This post is an installment in an ongoing series in which I will post answers I have previously given to questions relating to autism. My hope is to provide quick and easy answers to common questions about ASD. This question and my answer has previously been posted on a question answering website.
How can you tell autism from Asperger’s Syndrome?
How is Asperger’s different from autism?
Given that these are two different questions I answered, I will give both of the answers I have to each of these questions. However, given their similarity I have put them in the same post here on this blog.
“When the two diagnoses were seperate, they were only differentiated by when the person talked. If they began speaking at a ‘normal’ age, then the diagnosis was Asperger’s. If there was a language delay, it was Autistic Disorder, or ‘Classic Autism.’
Now the two diagnoses have been merged into the single diagnosis ‘Autism Spectrum Disorder,’ so Asperger’s isn’t given as a diagnosis anymore.”
“There are no longer multiple diagnoses for autism, just one. The DSM-5 collapsed the autism spectrum category (Asperger’s Syndrome, Autistic Disorder, PDD-NOS, and Childhood Disintegrative Disorder) into the single diagnosis Autism Spectrum Disorder. So Asperger’s Syndrome isn’t given as a diagnosis anymore.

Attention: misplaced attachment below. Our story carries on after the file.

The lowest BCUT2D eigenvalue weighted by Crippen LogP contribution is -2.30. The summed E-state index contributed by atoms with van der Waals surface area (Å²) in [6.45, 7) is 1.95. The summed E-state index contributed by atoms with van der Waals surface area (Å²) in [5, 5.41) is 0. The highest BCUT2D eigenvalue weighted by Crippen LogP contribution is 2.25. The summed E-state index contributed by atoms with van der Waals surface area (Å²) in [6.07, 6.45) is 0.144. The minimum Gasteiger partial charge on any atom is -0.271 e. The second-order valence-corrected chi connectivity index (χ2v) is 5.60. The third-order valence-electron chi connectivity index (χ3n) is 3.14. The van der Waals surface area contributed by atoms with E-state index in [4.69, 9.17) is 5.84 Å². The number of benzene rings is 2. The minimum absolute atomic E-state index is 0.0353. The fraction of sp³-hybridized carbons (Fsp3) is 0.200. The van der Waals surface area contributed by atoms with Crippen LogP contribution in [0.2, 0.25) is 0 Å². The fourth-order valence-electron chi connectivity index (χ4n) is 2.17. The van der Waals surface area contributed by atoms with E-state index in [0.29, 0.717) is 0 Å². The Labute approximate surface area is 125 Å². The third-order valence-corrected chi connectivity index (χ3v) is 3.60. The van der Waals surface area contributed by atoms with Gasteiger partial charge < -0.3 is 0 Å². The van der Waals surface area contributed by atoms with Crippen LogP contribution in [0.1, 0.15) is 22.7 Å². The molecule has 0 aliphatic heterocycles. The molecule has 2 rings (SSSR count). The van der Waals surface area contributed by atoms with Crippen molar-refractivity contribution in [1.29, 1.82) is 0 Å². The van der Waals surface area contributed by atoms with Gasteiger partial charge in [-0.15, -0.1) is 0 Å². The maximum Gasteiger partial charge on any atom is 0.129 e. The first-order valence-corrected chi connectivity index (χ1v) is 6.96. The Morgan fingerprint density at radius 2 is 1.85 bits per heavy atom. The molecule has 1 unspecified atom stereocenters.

Contrary to popular belief, Asperger’s Syndrome was never differentiated by severity, or intelligence, or anything like that. The only difference in the DSM-IV was whether or not that person had a delay in when they acquired language. If they began talking at a ‘normal’ age, the diagnosis was Asperger’s Syndrome. If they talked later than what should be expected, the diagnosis was ‘Autistic Disorder’ or what some call “Classic Autism.” Asperger’s Syndrome was never given as simply a ‘mild autism’ diagnosis. Severity was never a criteria for the different diagnoses.
And Asperger’s Syndrome was always listed under the Autism category in the DSM-IV, so Asperger’s actually is autism, just a ‘type’ of autism. All of those diagnoses are autism. One of the reasons they merged them was to get over the ambiguity of whether or not those other diagnose ‘were autism.'”
(Note that these answers do not apply everywhere, as Asperger’s Syndrome is still a diagnosis that is given in countries that do not use the DSM. However, given that I live in the United States and the USA is the biggest demographic for this blog, I have answered from that perspective).